David Chipperfield’s Nationalgalerie renovation in Berlin gathers speed
David Chipperfield’s office is pretty busy in the landmark department at present. Hot on the heels of the completion of a new entrance and accessories hall for the historic Selfridges building in Duke Street, London and with their new James-Simon-Galerie in its final stages on Berlin’s Museum Island, they have also just completed the first stage structural restoration of one of Berlin’s biggest landmark buildings: Mies van der Rohe’s Neue Nationalgalerie.
The Neue Nationalgalerie is Mies’ only post-war building in Europe. Built between 1965 and 1968, its black, low-lying, minimalist steel and glass form – a sort of low-rise high rise – is one of the world’s most significant and recognisable 20th-century architectural structures. Chipperfield was a shoo-in for the restoration of this listed monument – which badly needed updating after 50 years of traffic and hosting the city’s modern art collection. His track record in the sensitive and sensational renovation and partial rebuild of the 19th-century Neues Museum, which is also owned by the Stiftung Preußischer Kulturbesitz, had already won him the city’s trust when it comes to their most treasured architectural heirlooms.
But unlike the Neues Museum – which was badly bomb-damaged during the Second World War – the restoration of the Neue Nationalgalerie requires as little visible interference as possible. The five-year project involves upgrading the building to ‘current museum standards’, which means dismantling and restoring pretty much all of the building’s components before precisely reinstalling them as well as ‘updating air-conditioning, lighting, security, and visitors’ facilities, including cloakroom, café and museum shop, improving disabled access and art handling’.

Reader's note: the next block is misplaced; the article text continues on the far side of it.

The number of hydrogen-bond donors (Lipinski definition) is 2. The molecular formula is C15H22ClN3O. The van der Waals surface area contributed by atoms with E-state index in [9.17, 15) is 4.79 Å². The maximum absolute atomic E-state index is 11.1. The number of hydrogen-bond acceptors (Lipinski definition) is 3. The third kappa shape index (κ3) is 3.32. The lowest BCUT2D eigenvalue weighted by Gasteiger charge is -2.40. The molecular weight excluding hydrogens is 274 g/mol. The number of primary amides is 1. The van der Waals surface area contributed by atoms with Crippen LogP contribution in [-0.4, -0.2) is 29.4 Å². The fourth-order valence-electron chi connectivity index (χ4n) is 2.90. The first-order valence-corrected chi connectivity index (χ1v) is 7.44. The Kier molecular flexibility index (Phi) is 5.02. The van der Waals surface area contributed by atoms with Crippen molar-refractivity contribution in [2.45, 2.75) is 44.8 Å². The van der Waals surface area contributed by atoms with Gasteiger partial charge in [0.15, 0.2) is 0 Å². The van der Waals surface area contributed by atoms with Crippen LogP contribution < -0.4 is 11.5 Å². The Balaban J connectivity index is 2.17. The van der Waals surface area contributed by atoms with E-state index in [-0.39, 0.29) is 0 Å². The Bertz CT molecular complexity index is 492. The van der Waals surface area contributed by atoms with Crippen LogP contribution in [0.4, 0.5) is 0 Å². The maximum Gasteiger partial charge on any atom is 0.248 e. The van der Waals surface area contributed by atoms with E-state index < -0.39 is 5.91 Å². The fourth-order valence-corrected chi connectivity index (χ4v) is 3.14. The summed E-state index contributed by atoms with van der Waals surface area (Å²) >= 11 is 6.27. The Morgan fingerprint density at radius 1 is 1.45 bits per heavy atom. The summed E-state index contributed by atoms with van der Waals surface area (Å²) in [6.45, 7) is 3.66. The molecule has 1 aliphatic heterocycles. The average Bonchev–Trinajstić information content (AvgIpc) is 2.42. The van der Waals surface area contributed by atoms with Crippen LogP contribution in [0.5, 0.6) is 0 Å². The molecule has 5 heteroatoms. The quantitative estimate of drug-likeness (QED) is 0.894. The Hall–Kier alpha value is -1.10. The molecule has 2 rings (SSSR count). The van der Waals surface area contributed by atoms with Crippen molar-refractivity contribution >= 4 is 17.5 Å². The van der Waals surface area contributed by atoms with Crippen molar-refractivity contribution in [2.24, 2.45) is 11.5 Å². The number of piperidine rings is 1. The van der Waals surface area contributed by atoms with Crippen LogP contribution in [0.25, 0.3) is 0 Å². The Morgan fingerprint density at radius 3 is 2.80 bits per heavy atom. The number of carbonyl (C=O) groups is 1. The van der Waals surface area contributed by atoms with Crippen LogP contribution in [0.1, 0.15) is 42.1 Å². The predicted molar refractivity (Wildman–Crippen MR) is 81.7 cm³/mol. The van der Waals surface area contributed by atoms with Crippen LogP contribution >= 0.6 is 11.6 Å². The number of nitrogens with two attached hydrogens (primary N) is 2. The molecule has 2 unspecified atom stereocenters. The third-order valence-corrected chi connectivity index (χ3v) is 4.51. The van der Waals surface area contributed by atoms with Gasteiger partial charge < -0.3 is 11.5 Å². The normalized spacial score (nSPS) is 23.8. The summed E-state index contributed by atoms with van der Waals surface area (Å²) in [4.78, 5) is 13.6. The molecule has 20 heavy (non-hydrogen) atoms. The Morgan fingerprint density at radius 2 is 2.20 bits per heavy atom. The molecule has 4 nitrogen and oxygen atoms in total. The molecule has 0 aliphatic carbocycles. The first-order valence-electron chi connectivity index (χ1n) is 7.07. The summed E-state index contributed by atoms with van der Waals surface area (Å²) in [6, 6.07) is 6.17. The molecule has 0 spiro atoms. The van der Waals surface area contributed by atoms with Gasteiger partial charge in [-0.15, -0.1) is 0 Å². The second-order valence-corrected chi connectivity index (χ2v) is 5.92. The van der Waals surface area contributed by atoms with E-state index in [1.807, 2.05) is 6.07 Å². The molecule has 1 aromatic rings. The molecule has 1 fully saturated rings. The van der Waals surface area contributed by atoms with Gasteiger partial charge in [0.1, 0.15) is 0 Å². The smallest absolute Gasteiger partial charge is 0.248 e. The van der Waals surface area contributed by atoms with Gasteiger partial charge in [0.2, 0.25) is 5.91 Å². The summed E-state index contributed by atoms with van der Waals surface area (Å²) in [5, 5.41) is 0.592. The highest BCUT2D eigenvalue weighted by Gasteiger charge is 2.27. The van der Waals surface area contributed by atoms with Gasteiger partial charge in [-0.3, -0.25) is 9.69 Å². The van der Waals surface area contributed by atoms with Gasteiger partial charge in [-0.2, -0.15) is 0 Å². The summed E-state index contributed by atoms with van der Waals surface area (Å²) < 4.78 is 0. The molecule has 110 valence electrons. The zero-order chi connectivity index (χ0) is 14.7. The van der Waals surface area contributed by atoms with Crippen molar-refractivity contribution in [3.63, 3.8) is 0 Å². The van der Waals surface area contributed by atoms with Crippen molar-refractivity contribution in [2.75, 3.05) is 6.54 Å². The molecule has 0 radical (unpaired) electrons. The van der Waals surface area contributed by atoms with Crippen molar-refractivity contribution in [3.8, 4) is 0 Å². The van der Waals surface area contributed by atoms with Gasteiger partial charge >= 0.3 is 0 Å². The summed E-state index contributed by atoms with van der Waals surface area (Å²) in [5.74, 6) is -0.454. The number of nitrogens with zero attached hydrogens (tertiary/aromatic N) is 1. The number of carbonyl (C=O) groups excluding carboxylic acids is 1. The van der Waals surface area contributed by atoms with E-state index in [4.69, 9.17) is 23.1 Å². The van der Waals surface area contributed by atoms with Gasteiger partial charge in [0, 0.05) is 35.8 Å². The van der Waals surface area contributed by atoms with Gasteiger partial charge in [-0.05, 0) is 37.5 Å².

When it is fully completed the building needs to look as if the original has barely been touched. In the words of the client: ‘The refurbishment and modernisation aims for maximum preservation of the existing fabric, with minimum visual compromise to the building’s original appearance.’ What this means in practice is faithful restoration combined with the introduction of essential and unavoidable new features that are ‘are nevertheless discreetly legible as contemporary elements’ in a process of ‘respectful repair’.
The core structural elements are now complete. The next stage is to concentrate on the interior, including the huge underground part of the gallery (the total floor area is 13,900 sq m). The expected completion date is 2020, which can’t come soon enough: five years without being able to marvel at the sunset through this extraordinarily massive, yet floating building when you pass by on a winter evening seems a long time to wait. But, as the shocking and culturally devastating example of the fire that recently gutted the National Museum of Brazil so painfully showed, looking after our museums is an essential responsibility and well worth the investment and the inconvenience. §